Dusterhoft successfully appealed the firing and returned to the job after a 45-day suspension, records show.

He spent five more days off the job in 2001 after a disciplinary memo shows he asked a patrol officer to give a friend driving a vehicle with a broken headlight a ‘break’ during a traffic stop. Dusterhoft argued during a failed appeal attempt that was only one of several options he suggested, including coming to pick up his friend.

Rise to the top

Personnel records show the suspensions now 12 and 19 years ago, appear to have had the effect of refocussing a young Dusterhoft and reignited his commitment to upfront police work. He subsequently received two commendations for supporting officers’ families during Police Memorials. He also received internal recognition for mediating problems between a married APD couple.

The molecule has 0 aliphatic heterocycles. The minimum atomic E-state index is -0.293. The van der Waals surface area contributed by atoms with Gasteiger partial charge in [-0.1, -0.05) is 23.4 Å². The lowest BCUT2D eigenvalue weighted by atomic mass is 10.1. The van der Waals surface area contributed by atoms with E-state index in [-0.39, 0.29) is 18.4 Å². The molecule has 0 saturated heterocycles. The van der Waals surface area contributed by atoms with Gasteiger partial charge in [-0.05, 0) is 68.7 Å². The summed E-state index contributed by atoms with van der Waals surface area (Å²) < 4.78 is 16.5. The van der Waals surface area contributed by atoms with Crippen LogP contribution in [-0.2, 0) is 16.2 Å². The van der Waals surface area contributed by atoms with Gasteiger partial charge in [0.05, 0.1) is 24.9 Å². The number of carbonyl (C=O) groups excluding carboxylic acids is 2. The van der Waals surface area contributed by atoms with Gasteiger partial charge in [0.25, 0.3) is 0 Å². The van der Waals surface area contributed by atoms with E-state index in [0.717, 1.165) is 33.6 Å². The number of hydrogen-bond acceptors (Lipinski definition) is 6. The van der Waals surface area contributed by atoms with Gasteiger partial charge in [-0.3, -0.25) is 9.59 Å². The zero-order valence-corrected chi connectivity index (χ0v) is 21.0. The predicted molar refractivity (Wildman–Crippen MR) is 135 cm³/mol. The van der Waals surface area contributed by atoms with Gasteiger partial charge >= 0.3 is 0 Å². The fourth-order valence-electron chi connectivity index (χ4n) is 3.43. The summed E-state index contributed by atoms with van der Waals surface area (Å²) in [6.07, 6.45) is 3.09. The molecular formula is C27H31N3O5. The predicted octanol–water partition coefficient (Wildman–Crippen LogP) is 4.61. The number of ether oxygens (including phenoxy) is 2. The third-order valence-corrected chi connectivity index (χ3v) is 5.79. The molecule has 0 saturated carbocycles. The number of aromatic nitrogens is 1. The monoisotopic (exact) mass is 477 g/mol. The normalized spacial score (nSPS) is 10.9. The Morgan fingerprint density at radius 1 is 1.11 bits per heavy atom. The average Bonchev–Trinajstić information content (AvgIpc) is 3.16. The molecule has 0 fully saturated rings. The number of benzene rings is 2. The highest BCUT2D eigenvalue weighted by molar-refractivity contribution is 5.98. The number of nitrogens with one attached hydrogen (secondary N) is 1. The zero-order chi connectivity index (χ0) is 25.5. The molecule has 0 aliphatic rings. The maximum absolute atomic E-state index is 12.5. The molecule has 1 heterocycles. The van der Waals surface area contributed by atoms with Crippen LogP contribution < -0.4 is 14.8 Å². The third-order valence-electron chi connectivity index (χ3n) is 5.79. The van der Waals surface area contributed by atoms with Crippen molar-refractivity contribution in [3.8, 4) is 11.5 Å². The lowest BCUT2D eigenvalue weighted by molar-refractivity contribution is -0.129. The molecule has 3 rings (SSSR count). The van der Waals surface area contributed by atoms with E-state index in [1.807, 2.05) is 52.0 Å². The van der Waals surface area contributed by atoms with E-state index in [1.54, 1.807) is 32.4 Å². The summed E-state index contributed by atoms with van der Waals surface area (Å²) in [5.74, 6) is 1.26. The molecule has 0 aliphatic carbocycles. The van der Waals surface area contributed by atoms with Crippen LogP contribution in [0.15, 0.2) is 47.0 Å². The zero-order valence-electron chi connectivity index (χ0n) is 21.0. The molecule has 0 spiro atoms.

By 2008 Dusterhoft was wearing a lieutenant’s bar focusing his energies on developing APD’s Leadership Command College – a program that continues to this day and has the goal of defining a senior officer’s role to help them avoid procedural mistakes and act more decisively in the field, an APD spokesperson says.

By 2011 he had risen to commander, earning kudos from Asst. Chief Brian Manley who wrote at the time Dusterhoft is “a true asset” and “a natural leader among his peers.”

Eventually he would head up the downtown Austin sector known as “George.” Leading up to that time, crime was on the rise along with the number of drug dealers police say were interacting with the city’s vulnerable homeless population.

In August 2013, KXAN reported police statistics showing violent crime in George sector had fallen to levels not seen in 12 years. Cmdr. Dusterhoft’s solutions included sweep operations called Public Order Initiatives that targeted known drug dealers and petty criminals where arrest warrants were issued by the dozen.  Later, an operation to boost officer patrols by temporarily bringing in officers from outside sectors is credited by downtown business leaders as playing a major role in hastening that decline.